In addition, Super Micro Computer (NASDAQ:SMCI) suffered a significant drop on February, losing 20%. While analysts were generally optimistic about SMCI stock, a familiar concern rose to the forefront: the good news may be priced in. That’s also a source of anxiety regarding risks to the bullish NVDA stock analysis.

An Irrational Put

With baseball’s Los Angeles Dodgers signing Shohei Ohtani, many sports fans expect the Boys in Blue to bring home the World Series. If they don’t, they’d be a failure.

So, if you bet on the Dodgers to win it all – before the season begins – a bookie would likely underwrite that wager. However, you’re not going to get very favorable odds. After all, it’s an expected outcome.

Now, let’s consider the San Diego Padres. If you bet on them to win their first championship, the reward should be stratospheric simply for the reason that no one is expecting them to win. Thus, the bookie needs to incentivize the wager by offering a very favorable betting line.

This is all very sensible stuff – except that it’s not the case with Nvidia options.

From Barchart’s unusual options activity screener on Friday, strictly looking at intrinsic value and assuming no time value remaining, the cheapest total cost (assuming contract exercising) of a call option expiring in February 2025 is the Feb 21 ’25 700.00 Call. It comes out to a total cost of $86,880.

On the flipside, the cheapest total cost of a put option expiring in February of next year is the Feb 21 ’25 730 Put. Its total cost comes in at $84,600.

Assuming in our NVDA stock analysis that NVDA stock hits the most optimistic price target of $1,200 in one year’s time, the aforementioned call option under exercise would give us a profit of $33,120 (assuming no other fees). However, if NVDA falls to the most pessimistic target of $560, the profit of the put option under exercise would only be $5,400.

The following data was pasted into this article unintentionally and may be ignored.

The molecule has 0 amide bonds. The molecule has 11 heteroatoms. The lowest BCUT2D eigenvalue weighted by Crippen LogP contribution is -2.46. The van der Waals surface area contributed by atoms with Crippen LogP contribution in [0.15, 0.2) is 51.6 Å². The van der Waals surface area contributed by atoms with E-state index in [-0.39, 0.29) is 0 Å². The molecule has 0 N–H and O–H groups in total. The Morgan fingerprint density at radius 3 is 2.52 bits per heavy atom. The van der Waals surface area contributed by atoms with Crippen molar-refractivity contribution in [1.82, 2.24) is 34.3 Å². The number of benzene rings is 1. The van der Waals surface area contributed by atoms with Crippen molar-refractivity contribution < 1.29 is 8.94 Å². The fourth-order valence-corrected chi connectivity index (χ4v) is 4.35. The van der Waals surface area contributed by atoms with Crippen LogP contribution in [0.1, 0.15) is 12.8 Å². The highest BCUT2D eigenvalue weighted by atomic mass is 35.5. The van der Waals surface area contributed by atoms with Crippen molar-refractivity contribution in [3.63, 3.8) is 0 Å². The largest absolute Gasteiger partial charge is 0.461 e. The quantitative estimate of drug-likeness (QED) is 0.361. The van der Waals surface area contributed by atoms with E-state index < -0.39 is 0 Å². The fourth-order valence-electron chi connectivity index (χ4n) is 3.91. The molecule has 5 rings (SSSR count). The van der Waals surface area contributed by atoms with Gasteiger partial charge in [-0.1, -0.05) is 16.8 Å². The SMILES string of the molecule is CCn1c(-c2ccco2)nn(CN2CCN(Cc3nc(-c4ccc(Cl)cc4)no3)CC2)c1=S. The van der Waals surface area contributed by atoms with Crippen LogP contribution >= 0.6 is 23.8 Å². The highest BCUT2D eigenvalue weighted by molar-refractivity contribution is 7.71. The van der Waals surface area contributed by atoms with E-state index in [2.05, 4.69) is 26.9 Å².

That’s an irrational bet…unless you have high confidence that Nvidia will fall flat.

You Have Reason to be Nervous

To be honest, with so much tension in the GPU giant, I’m not participating in the trade personally. It really could go either way. However, what I can definitely say is that I’m not jumping up and down yelling for people to throw their life savings into the company. Based on an options-focused NVDA stock analysis, I don’t like that the market is so weighted to one side of the trade.

Usually, when that happens, you get a situation like Super Micro. One bit of bad news and shares could tumble 20%. However, in Nvidia’s case, the damage could be far worse.

On the date of publication, Josh Enomoto did not have (either directly or indirectly) any positions in the securities mentioned in this article. The opinions expressed in this article are those of the writer, subject to the InvestorPlace.com Publishing Guidelines.

A former senior business analyst for Sony Electronics, Josh Enomoto has helped broker major contracts with Fortune Global 500 companies. Over the past several years, he has delivered unique, critical insights for the investment markets, as well as various other industries including legal, construction management, and healthcare. Tweet him at @EnomotoMedia.